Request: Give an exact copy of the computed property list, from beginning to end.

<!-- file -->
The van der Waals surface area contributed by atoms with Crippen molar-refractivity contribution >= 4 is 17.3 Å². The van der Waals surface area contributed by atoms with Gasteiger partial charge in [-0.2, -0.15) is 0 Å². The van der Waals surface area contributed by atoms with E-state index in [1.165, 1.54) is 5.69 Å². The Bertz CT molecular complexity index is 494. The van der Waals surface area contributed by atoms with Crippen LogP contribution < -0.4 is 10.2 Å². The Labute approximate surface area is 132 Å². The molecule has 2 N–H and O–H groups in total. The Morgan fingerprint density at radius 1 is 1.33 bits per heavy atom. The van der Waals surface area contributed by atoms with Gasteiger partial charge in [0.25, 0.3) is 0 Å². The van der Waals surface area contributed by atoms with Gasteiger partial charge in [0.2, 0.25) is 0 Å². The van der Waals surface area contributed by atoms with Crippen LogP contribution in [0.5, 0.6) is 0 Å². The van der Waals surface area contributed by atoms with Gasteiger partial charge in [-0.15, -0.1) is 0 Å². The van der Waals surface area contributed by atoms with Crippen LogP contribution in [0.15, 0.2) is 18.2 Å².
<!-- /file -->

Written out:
The van der Waals surface area contributed by atoms with Crippen molar-refractivity contribution >= 4 is 17.3 Å². The van der Waals surface area contributed by atoms with Gasteiger partial charge in [-0.2, -0.15) is 0 Å². The van der Waals surface area contributed by atoms with E-state index in [1.165, 1.54) is 5.69 Å². The Bertz CT molecular complexity index is 494. The van der Waals surface area contributed by atoms with Crippen LogP contribution < -0.4 is 10.2 Å². The Labute approximate surface area is 132 Å². The molecule has 2 N–H and O–H groups in total. The Morgan fingerprint density at radius 1 is 1.33 bits per heavy atom. The van der Waals surface area contributed by atoms with Gasteiger partial charge in [0.25, 0.3) is 0 Å². The van der Waals surface area contributed by atoms with Gasteiger partial charge in [0.2, 0.25) is 0 Å². The van der Waals surface area contributed by atoms with Crippen LogP contribution in [0.5, 0.6) is 0 Å². The van der Waals surface area contributed by atoms with Gasteiger partial charge in [-0.15, -0.1) is 0 Å². The van der Waals surface area contributed by atoms with Crippen LogP contribution in [0.15, 0.2) is 18.2 Å².